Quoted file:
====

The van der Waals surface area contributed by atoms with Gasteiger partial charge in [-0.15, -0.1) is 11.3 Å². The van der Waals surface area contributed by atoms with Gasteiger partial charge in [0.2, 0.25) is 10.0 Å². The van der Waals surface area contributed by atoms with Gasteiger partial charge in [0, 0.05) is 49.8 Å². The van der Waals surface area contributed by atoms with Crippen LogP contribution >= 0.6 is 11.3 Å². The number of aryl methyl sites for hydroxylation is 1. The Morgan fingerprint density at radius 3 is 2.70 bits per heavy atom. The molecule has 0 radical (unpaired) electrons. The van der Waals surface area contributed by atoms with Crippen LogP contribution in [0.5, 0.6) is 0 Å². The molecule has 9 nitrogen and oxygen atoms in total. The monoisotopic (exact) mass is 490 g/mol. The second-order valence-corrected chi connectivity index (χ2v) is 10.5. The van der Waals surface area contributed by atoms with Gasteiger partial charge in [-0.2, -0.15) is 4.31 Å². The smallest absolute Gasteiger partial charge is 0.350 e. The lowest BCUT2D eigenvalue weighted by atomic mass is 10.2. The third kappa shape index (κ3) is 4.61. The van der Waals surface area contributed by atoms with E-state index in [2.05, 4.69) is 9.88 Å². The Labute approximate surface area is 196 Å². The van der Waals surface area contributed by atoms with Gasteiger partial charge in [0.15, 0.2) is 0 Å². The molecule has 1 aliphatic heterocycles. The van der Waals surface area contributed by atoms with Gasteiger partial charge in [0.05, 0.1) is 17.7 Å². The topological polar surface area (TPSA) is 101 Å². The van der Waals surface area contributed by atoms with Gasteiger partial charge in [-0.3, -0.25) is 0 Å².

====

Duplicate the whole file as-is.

The van der Waals surface area contributed by atoms with Gasteiger partial charge in [-0.15, -0.1) is 11.3 Å². The van der Waals surface area contributed by atoms with Gasteiger partial charge in [0.2, 0.25) is 10.0 Å². The van der Waals surface area contributed by atoms with Gasteiger partial charge in [0, 0.05) is 49.8 Å². The van der Waals surface area contributed by atoms with Crippen LogP contribution >= 0.6 is 11.3 Å². The number of aryl methyl sites for hydroxylation is 1. The Morgan fingerprint density at radius 3 is 2.70 bits per heavy atom. The molecule has 0 radical (unpaired) electrons. The van der Waals surface area contributed by atoms with Crippen LogP contribution in [0.5, 0.6) is 0 Å². The molecule has 9 nitrogen and oxygen atoms in total. The monoisotopic (exact) mass is 490 g/mol. The second-order valence-corrected chi connectivity index (χ2v) is 10.5. The van der Waals surface area contributed by atoms with Gasteiger partial charge in [-0.2, -0.15) is 4.31 Å². The smallest absolute Gasteiger partial charge is 0.350 e. The lowest BCUT2D eigenvalue weighted by atomic mass is 10.2. The third kappa shape index (κ3) is 4.61. The van der Waals surface area contributed by atoms with E-state index in [2.05, 4.69) is 9.88 Å². The Labute approximate surface area is 196 Å². The van der Waals surface area contributed by atoms with Gasteiger partial charge in [0.15, 0.2) is 0 Å². The molecule has 1 aliphatic heterocycles. The van der Waals surface area contributed by atoms with Gasteiger partial charge in [0.05, 0.1) is 17.7 Å². The topological polar surface area (TPSA) is 101 Å². The van der Waals surface area contributed by atoms with Gasteiger partial charge in [-0.3, -0.25) is 0 Å².